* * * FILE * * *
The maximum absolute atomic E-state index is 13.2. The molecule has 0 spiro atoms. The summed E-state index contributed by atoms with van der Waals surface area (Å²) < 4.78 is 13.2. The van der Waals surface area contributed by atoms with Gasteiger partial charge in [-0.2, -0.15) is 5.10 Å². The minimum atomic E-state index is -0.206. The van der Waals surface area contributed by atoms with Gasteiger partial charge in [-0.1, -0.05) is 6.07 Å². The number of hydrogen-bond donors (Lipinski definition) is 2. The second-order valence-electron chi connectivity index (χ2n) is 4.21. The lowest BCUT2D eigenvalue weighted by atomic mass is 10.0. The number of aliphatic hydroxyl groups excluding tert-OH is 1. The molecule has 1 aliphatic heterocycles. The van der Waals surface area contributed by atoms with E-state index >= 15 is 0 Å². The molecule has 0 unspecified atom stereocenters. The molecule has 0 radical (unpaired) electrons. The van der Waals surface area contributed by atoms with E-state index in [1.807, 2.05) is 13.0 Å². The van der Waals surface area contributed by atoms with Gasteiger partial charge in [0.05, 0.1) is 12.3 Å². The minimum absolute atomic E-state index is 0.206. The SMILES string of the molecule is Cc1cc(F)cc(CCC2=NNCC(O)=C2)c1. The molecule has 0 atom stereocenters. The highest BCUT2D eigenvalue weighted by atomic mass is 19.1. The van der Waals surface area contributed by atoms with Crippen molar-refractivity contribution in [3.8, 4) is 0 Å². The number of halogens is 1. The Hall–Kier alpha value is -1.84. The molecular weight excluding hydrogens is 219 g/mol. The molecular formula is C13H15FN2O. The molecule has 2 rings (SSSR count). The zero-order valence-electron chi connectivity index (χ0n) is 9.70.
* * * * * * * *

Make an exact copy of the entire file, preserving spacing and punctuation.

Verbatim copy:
The maximum absolute atomic E-state index is 13.2. The molecule has 0 spiro atoms. The summed E-state index contributed by atoms with van der Waals surface area (Å²) < 4.78 is 13.2. The van der Waals surface area contributed by atoms with Gasteiger partial charge in [-0.2, -0.15) is 5.10 Å². The minimum atomic E-state index is -0.206. The van der Waals surface area contributed by atoms with Gasteiger partial charge in [-0.1, -0.05) is 6.07 Å². The number of hydrogen-bond donors (Lipinski definition) is 2. The second-order valence-electron chi connectivity index (χ2n) is 4.21. The lowest BCUT2D eigenvalue weighted by atomic mass is 10.0. The number of aliphatic hydroxyl groups excluding tert-OH is 1. The molecule has 1 aliphatic heterocycles. The van der Waals surface area contributed by atoms with E-state index >= 15 is 0 Å². The molecule has 0 unspecified atom stereocenters. The molecule has 0 radical (unpaired) electrons. The van der Waals surface area contributed by atoms with E-state index in [1.807, 2.05) is 13.0 Å². The van der Waals surface area contributed by atoms with Gasteiger partial charge in [0.05, 0.1) is 12.3 Å². The minimum absolute atomic E-state index is 0.206. The SMILES string of the molecule is Cc1cc(F)cc(CCC2=NNCC(O)=C2)c1. The molecule has 0 atom stereocenters. The highest BCUT2D eigenvalue weighted by atomic mass is 19.1. The van der Waals surface area contributed by atoms with Crippen molar-refractivity contribution in [3.8, 4) is 0 Å². The number of halogens is 1. The Hall–Kier alpha value is -1.84. The molecular weight excluding hydrogens is 219 g/mol. The molecular formula is C13H15FN2O. The molecule has 2 rings (SSSR count). The zero-order valence-electron chi connectivity index (χ0n) is 9.70.